While America is still over a year away from electing its next President, it’s hard not to be deluged by the continual coverage of the Presidential candidates and their campaigns. With three Republican debates and one Democratic debate already under our belts, the team at Lab42 set out to gauge of how Americans feel about the election and candidates. Since the world of American politics can change so quickly, we will be running multiple Political Research snapshots leading up to the election in November 2016.

The goal of the first part of the series is to gauge interest in the election, the issues that are most important to voters, and which candidates are the top choices. To answer these questions, we surveyed 1,000 American adults (with demographics held constant to mirror the US census).

When asked about the top 3 issues that were deciding factors for a Presidential candidate, Jobs and the Economy topped the list with nearly 45% of respondents choosing this issue. Healthcare ranked second at 29%, and National Security rounded out the top 3 at 20%. These are followed by Education and Taxes tied at 19%, and Minimum Wage at 18%.

Perhaps unsurprisingly, with fewer competitors for her party’s nomination, Hillary Clinton was the top choice with 26% of respondents selecting her as the next President. Donald Trump came in second with 20% of the vote, and Bernie Sanders followed closely behind at 17%. An indication of how Americans feel about the current slate of candidates, 9% of respondents said that none of the candidates were their top choice as President.

Although Donald Trump was the second most popular choice for President, he is also seen as the most polarizing, with nearly 55% of respondents reporting that they would never vote for him. Hillary Clinton and Bernie Sanders were the least polarizing candidates, each with 43% of respondents reporting that they would never vote for them.

When Republicans were asked which Democratic candidate they would vote for, 53% said that they would not vote for any of the candidates.Republicans-Democratic Candidates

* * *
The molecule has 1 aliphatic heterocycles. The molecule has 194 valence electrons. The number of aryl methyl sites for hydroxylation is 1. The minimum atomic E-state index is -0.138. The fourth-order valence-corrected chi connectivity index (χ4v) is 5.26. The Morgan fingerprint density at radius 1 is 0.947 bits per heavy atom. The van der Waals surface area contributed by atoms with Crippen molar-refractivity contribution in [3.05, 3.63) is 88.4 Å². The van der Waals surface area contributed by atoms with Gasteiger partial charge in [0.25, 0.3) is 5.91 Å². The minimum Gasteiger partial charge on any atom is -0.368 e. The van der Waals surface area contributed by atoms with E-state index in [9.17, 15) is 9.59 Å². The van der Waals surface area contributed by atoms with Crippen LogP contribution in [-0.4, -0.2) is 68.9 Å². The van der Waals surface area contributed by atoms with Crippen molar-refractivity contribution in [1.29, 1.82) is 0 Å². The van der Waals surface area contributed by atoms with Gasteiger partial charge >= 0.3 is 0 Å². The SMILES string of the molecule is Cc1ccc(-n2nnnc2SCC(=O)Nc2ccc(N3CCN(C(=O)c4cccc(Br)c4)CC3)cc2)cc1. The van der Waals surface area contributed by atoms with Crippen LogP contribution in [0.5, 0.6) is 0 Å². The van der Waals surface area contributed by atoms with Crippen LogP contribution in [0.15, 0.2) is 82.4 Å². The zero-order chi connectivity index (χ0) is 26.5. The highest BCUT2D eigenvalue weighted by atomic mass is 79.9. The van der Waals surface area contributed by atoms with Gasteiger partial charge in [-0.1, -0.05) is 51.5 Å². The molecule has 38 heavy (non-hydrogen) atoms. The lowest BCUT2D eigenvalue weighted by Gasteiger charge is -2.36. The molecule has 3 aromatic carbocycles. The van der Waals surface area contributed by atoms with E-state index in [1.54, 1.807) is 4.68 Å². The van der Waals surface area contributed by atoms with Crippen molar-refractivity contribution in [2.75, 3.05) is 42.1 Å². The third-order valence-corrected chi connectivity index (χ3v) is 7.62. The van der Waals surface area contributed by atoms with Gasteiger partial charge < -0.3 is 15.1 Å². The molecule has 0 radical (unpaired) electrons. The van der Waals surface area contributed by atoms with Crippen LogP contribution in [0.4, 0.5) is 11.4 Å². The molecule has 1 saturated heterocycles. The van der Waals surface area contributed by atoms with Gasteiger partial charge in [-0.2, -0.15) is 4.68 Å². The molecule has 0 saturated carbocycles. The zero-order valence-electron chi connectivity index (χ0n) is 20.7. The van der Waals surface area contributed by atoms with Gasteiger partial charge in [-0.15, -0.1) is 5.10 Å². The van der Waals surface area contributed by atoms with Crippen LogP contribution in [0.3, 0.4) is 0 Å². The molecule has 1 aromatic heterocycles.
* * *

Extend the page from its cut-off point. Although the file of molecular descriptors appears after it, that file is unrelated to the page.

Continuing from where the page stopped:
Democrats, on the other hand, were more open to voting for a Republican candidate, with 35% responding that they would not vote for a Republican candidate.

Democrats - Republican Candidates

Another facet of our research was to understand respondents’ opinions of the general likability of the Presidential candidates. To do this, we asked a series of questions and asked the respondents to choose which candidate best shows certain traits.

Which Candidate

We also measured the respondents’ perceived electability of their first choice for President. Of the respondents who chose Hillary Clinton as their first choice, 82% reported that she was most electable. For respondents who chose Donald Trump as their first choice, 80% said that he was most electable. Interestingly, only 69% of respondents who chose Bernie Sanders as their first choice reported that he was the most electable candidate (with 18% of Bernie fans saying that Hillary Clinton is the most electable candidate).

These are just a few of the statistics we collected through the first part of our research series. You can download the entire data set (Excel) and aggregate overview (PDF) by filling out the form below. Are there any questions or topics you’d like us to cover in Part 2 of the research? Please leave your questions and comments below and we’ll be sure to include them in our next report (releasing in January 2016).

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